The human genetics and bioeconomy communities also share a great appreciation for the power of high-throughput sequencing technologies to provide answers to fundamental science and technology questions. High throughput sequencing has enabled several breakthroughs in health, food and agriculture, climate and energy, and supply-chain resiliency goals. For example, the White House OSTP report cited several uses of genomic sequencing to characterize new plant and animal pathogens affecting agriculture, using sequencing technology to characterize diverse organisms across the tree of life, and combining sequencing technology with materials science to build “plug and play” DNA-part repositories for industrial manufacturing. The report identified that fostering public-private partnerships to build sequencing infrastructure allows the public to use the newest private-sector technologies to accelerate sequencing outputs and reduce costs. Ultimately, many of the goals of the report seek to build a network of resources useful for biomanufacturing across the United States, including distributed, modular, and next-generation autonomous laboratories with sequencing capabilities. Also important in these endeavors will be to develop policies, platforms, and guidelines for broad data sharing that protects the confidentiality and privacy of human participants.
Direct and Indirect Economic Impact of Human Genetics and Genomics for the Bioeconomy
In the White House OSTP report, it was recognized that the bioeconomy can contribute significant potential economic activity for the United States. It is important to note how this activity is especially bolstered by human genetics and genomics. ASHG commissioned a report in 2021, The Economic Impact and Functional Applications of Human Genetics and Genomics, which identified that the human genetics and genomics sector contributes $265 billion to the U.S. economy annually. The report additionally found that the field contributes 152,000 direct industry jobs, 850,000 supported jobs because of these direct positions, a 4.75:1.00 federal return on investment, and $5.2 billion in tax revenues. Human genetics and genomics were also found to have an incredible fundamental impact on giving researchers the technical abilities to ask basic biological research questions, enabling discoveries in both biomedical and non-medical domains. These ideas are well reflected in the White House OSTP report, with gene editing and therapy, minable big data, and metagenomics being well represented across several different initiatives. Both ASHG’s commissioned report and the White House OSTP report reflect the wide utility of human genetics in economic impact and functional application for many sectors.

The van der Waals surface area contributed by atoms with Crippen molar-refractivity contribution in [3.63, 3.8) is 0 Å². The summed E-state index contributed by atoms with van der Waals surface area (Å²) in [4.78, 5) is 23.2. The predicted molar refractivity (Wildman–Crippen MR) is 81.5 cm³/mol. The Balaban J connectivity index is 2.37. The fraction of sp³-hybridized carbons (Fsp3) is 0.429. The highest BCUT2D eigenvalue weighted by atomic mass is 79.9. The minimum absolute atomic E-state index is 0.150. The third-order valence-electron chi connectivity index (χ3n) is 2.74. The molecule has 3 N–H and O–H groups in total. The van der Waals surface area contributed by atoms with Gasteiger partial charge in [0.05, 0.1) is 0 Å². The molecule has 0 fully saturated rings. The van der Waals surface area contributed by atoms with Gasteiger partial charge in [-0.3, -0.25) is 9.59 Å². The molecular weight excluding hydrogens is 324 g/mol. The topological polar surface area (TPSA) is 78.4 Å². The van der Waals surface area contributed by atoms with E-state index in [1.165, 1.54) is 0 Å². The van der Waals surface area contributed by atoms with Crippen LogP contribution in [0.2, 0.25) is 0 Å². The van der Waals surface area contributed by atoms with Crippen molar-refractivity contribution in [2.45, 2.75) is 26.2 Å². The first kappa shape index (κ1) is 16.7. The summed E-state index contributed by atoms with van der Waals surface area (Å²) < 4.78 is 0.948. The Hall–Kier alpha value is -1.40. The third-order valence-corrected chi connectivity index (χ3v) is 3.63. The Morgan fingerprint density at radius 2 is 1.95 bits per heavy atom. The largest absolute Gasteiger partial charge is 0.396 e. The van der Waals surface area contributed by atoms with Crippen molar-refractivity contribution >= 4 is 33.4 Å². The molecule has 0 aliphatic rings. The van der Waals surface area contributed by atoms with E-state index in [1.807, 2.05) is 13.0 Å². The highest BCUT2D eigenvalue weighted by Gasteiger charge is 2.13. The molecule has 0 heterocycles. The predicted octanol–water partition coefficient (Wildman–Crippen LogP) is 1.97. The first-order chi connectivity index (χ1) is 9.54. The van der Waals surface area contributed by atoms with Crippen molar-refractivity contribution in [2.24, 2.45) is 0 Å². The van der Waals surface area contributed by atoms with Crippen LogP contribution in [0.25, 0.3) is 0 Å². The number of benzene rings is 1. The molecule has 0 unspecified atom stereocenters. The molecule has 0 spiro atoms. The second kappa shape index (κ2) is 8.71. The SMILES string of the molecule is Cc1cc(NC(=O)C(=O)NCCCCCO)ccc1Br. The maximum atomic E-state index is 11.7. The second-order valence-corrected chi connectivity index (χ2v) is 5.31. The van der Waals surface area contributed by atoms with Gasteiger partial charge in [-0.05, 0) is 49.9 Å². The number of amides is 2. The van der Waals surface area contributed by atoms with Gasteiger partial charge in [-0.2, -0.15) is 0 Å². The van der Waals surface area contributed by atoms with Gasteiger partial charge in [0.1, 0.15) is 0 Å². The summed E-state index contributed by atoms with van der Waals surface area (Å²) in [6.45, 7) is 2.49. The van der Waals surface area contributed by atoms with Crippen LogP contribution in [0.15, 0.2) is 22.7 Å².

Consistent with ASHG’s goals, successfully conveying the benefits and needs of human genetic and genomic technologies is an essential first step in creating a bioeconomy that realizes benefits for people everywhere, a key component of the Society’s mission. Additionally, these developments reflect the maturity of genetics as a scientific field and its utility for new and exciting ventures.
Stay Informed of ASHG Advocacy Activities
ASHG remains committed to acting as a resource for federal programs and policies seeking to responsibly use and apply human genetic knowledge. By taking action and responding to RFIs like this one, ASHG seeks to highlight the role of the human genetics and genomics research field in translating science into beneficial applications and communicating with the public and policymakers about the promise and potential of human genetics and genomics research. To stay informed, become an ASHG Advocate and sign-up for the Society’s e-newsletter. Learn more about ASHG’s policy priorities and advocacy activities by visiting our advocacy page.